The boys may have to learn to dive or wait months for flooding to recede.
- Children will be supplied with food that could last at least four months
- If the children are to be brought out before the end of the rainy season in October, they will have to learn basic diving skills
- Attempts to pump the flood water levels lower have so far been unsuccessful
Twelve boys and their soccer coach found alive after ten days trapped deep inside a flooded cave will have to bear their ordeal for longer while rescuers work out how to bring them safely out, the governor of Chiang Rai province said this morning.
Divers struggled through narrow passages and murky waters to discover the boys late last night on an elevated rock about 4km from the mouth of the cave.
A video shot by rescuers in flickering torchlight revealed boys clad in shorts and red and blue shirts sitting or standing on the rock above an expanse of water.
“How many of you are there – 13? Brilliant,” a member of the multinational rescue team, speaking in English, tells the boys. “You have been here 10 days. You are very strong.”
“Thank you,” one of the boys says. One of the boys asks when they will get out of the cave, to which the rescuer answers: “Not today. You have to dive.”
Two British divers, John Volanthen and Rick Stanton, were first to reach the boys, having had strong experience in cave rescues, according to Bill Whitehouse, the vice chairman of the British Cave Rescue Council (BCRC).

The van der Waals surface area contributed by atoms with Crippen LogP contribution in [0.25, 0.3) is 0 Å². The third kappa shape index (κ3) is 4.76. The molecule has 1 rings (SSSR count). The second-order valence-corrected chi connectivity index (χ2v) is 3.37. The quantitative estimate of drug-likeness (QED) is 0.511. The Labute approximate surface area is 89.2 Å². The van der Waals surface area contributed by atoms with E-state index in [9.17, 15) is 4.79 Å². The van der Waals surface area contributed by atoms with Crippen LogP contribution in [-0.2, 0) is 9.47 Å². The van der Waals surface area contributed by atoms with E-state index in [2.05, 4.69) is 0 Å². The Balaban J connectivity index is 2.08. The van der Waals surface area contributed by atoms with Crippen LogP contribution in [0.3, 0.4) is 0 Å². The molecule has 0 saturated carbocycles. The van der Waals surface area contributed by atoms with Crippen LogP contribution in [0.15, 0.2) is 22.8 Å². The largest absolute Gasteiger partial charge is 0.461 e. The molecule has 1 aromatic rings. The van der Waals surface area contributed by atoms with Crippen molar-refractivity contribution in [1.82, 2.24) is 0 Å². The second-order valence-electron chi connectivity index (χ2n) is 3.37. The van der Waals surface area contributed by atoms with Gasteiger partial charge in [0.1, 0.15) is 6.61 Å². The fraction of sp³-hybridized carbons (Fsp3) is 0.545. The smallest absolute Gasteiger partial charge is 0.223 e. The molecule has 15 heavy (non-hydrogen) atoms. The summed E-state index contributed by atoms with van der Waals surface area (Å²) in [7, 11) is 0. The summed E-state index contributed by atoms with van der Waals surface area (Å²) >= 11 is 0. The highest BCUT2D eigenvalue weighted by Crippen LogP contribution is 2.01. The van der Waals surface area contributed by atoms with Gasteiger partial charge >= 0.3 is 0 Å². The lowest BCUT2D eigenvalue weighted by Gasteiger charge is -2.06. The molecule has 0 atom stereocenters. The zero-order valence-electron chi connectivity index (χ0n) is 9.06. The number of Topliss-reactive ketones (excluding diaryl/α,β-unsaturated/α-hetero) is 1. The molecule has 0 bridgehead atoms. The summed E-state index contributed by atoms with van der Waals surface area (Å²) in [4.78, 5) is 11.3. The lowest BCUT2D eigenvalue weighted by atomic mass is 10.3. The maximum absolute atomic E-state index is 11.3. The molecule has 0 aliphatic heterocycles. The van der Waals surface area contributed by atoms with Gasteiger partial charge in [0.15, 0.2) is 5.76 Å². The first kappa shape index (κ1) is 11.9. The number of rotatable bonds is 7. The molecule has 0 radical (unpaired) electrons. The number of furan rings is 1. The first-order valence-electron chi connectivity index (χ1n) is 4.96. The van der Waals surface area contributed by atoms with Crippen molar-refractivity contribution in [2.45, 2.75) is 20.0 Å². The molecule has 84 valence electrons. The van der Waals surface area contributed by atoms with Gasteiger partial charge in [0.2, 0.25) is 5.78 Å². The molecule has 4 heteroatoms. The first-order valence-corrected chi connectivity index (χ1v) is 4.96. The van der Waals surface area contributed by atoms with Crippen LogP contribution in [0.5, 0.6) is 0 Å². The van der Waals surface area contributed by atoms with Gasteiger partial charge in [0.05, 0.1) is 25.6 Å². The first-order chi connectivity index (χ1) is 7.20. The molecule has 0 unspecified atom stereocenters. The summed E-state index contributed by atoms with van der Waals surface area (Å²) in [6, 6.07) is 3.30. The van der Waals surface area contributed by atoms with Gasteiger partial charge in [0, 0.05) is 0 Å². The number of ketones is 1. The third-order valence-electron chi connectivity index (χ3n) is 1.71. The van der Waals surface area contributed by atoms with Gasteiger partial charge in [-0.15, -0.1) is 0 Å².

They found the group along with a team of Thai navy SEAL divers.
Rescuers had been focusing on an elevated mound, which cavers have named “Pattaya Beach”, in the cave complex’s third chamber, knowing that it could have provided the boys with a refuge when rains flooded the cave.
“The SEALs reported that…they reached Pattaya Beach which was flooded. So they went 400 metres further where we found the 13…who were safe,” Narongsak told the cheering group of reporters.
The boys’ survival was greeted with jubilation nationwide by Thais who have followed every twist of the harrowing story. Relatives of the boys, who have been at a shelter near the cave hoping for a breakthrough, were seen cheering, smiling and receiving calls after being given the news. Rescuers shook hands and congratulated each other as occasional cheers broke out.
Aged between 11 and 16, the boys went missing with the 25-year-old after soccer practice on June 23 after they set out to explore the Tham Luang cave complex in a forest park near Thailand’s northern border with Myanmar. Rescuers now have to decide how best to get the group out in their weakened condition. They have been given energy gels to sustain them while a plan is worked out to bring them to safety.
Options considered included waiting until water levels subsided, or teaching the group to use diving gear to navigate the flooded cave.
“If you ask me now while we are still assessing all sides then I don’t think they will be home soon,” Chiang Rai governor Narongsak Osottanakorn told reporters.
The group’s health was assessed overnight by medical teams which will continue to check the health of the group on Monday, said Narongsak, explaining that the boys had sustained light injuries.
“We categorised their health condition as red, yellow or green, red being the most severe injuries, yellow being mild and green being light. Yesterday, unofficially, we assessed that most are in the green category,” said Narongsak.
Narongsak said rescue workers would now focus on the “rescue” phase and then a handover to medical teams waiting outside the cave.